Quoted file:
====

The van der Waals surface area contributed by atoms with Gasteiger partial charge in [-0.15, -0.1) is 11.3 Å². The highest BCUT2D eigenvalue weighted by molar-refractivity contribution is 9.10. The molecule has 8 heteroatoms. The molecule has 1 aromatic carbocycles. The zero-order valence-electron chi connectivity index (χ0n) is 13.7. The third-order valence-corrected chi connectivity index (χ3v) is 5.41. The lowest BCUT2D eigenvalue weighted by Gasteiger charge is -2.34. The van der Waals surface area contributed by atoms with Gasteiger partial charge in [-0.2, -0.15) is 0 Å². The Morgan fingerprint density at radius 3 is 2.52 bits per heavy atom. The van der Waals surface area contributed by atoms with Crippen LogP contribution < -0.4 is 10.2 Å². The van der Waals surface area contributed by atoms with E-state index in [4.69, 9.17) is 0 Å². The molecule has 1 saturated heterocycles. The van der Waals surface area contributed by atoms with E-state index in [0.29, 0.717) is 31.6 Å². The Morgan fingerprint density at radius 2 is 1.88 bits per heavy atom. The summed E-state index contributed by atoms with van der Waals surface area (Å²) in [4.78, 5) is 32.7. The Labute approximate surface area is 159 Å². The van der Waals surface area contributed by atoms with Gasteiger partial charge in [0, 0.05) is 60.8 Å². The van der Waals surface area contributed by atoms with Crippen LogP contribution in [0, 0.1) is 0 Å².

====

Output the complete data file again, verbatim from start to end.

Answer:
The van der Waals surface area contributed by atoms with Gasteiger partial charge in [-0.15, -0.1) is 11.3 Å². The highest BCUT2D eigenvalue weighted by molar-refractivity contribution is 9.10. The molecule has 8 heteroatoms. The molecule has 1 aromatic carbocycles. The zero-order valence-electron chi connectivity index (χ0n) is 13.7. The third-order valence-corrected chi connectivity index (χ3v) is 5.41. The lowest BCUT2D eigenvalue weighted by Gasteiger charge is -2.34. The van der Waals surface area contributed by atoms with Gasteiger partial charge in [-0.2, -0.15) is 0 Å². The Morgan fingerprint density at radius 3 is 2.52 bits per heavy atom. The van der Waals surface area contributed by atoms with Crippen LogP contribution < -0.4 is 10.2 Å². The van der Waals surface area contributed by atoms with E-state index in [4.69, 9.17) is 0 Å². The molecule has 1 saturated heterocycles. The van der Waals surface area contributed by atoms with E-state index in [0.29, 0.717) is 31.6 Å². The Morgan fingerprint density at radius 2 is 1.88 bits per heavy atom. The summed E-state index contributed by atoms with van der Waals surface area (Å²) in [4.78, 5) is 32.7. The Labute approximate surface area is 159 Å². The van der Waals surface area contributed by atoms with Gasteiger partial charge in [0, 0.05) is 60.8 Å². The van der Waals surface area contributed by atoms with Crippen LogP contribution in [0, 0.1) is 0 Å².